- Float: It converts the field’s content to a float and sets it as the field’s value.
 - Base64: The base64-encodes the field’s content, use combined with the file attribute to load. Example; image data into attachments.
 - List, tuple: They should contain any number of value elements with the same properties as a field, each element resolves to an item of a generated tuple or list, and the generated collection is set as the field’s value.
eval: It may contain various modules like time, delta-time, time delta, relative delta, and function to resolve external ID.
Delete:
Next, we are going to look at the delete tag and its attributes. If we want to delete a record that is previously defined, we can use the delete tags. Model, ID, Search are the attributes of the delete tag.
a) Model: From which model we need to delete the record, it must be mentioned on this attribute. It is a mandatory attribute.
b) ID: It indicates the external ID of the record which we are going to delete. It is an exclusive attribute.
c) Search: It is a domain to find the records of the model to delete. Search is also an exclusive attribute.
Function :
Next, we are going to have a look at the function tag. The function tag calls a method on a model with its provided attributes. Model, Name is the parameters of the function tag.
a) Model: It indicates the model where we are going to call the method.
b) Name: It indicates the name of the model where we are going to call the method.
Parameters can be provided using eval (should evaluate to a sequence of parameters to call the method with) or value elements (see list values).
<odoo>
        <data noupdate ="1">
              <record name="partner_1" model="res.partner">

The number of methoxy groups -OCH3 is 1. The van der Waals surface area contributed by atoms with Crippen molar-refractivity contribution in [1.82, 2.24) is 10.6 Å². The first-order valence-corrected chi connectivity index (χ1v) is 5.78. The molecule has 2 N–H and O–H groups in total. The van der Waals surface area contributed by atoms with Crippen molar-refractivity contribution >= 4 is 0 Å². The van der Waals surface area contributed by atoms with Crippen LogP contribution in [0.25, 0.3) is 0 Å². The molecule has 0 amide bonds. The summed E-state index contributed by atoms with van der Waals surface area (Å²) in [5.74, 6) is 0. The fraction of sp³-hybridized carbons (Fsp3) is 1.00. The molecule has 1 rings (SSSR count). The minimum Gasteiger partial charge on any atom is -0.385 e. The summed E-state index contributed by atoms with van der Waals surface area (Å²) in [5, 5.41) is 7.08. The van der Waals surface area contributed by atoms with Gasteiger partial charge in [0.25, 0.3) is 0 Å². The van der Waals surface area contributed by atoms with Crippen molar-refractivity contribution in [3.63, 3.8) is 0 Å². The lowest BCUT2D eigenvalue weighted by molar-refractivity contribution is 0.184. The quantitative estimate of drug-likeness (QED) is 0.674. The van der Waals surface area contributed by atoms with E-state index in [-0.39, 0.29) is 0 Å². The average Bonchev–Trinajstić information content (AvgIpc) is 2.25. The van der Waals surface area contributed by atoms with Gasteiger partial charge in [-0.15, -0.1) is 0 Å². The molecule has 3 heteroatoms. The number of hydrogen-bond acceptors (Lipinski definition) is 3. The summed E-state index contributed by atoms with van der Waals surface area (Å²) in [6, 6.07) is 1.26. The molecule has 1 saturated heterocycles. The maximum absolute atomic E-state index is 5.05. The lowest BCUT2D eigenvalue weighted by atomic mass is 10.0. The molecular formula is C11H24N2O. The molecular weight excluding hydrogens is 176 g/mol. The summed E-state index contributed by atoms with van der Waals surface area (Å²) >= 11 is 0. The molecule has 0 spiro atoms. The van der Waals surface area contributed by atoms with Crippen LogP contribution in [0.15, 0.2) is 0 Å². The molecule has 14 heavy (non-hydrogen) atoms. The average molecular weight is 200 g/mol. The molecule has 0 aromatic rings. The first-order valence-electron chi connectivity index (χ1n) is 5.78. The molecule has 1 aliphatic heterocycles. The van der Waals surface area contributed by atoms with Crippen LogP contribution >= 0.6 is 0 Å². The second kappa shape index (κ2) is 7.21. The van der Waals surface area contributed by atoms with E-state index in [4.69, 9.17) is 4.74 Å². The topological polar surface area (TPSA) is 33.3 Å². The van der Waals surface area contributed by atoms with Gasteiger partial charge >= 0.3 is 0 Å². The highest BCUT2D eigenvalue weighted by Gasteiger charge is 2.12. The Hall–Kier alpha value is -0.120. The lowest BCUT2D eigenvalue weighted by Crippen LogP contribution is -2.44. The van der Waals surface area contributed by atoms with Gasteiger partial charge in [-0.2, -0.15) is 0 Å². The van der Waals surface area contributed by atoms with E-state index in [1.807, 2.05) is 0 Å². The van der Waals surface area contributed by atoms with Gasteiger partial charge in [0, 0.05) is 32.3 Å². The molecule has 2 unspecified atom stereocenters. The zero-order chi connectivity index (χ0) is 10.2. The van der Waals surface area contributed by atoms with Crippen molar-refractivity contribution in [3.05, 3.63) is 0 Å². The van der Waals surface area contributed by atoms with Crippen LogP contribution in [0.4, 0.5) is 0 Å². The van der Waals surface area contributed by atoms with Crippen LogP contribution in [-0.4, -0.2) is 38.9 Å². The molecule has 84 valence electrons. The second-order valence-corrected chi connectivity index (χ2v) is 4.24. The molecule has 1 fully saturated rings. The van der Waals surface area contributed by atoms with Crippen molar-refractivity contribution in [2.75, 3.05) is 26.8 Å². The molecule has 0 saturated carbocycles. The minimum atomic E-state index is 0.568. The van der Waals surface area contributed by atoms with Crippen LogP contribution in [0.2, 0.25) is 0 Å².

<field name="name">Odude</field>
              </record>
              <function model="res.partner" name="send_inscription_notice"
                              eval="[[ref('partner_1'), ref('partner_2')]]"/>
              <function model="res.users" name="send_vip_inscription_notice"
                              eval="[[('vip', '=', True)]]" model="res.partners" name="search"/>
        <data>
         <record id="model_form_view" model="ir.ui.view">
         </record>
</odoo>
Up to this, we looked at how we can add data through an XML file. Next, we are focusing on how to add data through a CSV file. We are mainly using CSV files for adding data in the case of access rights.
Add data through a CSV file
For a better understanding of the operation,  let’s take an example.
"id", "country_id:id", "name", "code"
state_au_1, au, "Australian Capital Territory", "ACT"
state_au_2, au, "New South Wales", "NSW"
state_au_3, au, "Northern Territory", "NT"
state_au_4, au, "Queensland", "QLD"
state_au_5, au, "South Australia, "SA"
state_au_6, au, "Tasmania", "TAS"
state_au_7, au, "Victoria", "VIC"
state_au_8, au, "Western Australia", "WA"
state_us_1, us, "Alabama", "AL"
state_us_2, us, "Alaska", "AK"
state_us_3, us, "Arizona", "AZ"
state_us_4, us, "Arkansas", "AR"
state_us_5, us, "California", "CA"
state_us_6, us, "Colorado", "CO"
The file name should be in the format of model_name.csv, and the first row lists the fields needed to be written. Each row after that indicates new records to be added.
In the above example, the first column is the external ID of the records to be created/updated. The second column is the ID of the country object to link to (country objects must have been defined beforehand). The remaining is the name field and code field for the corresponding model.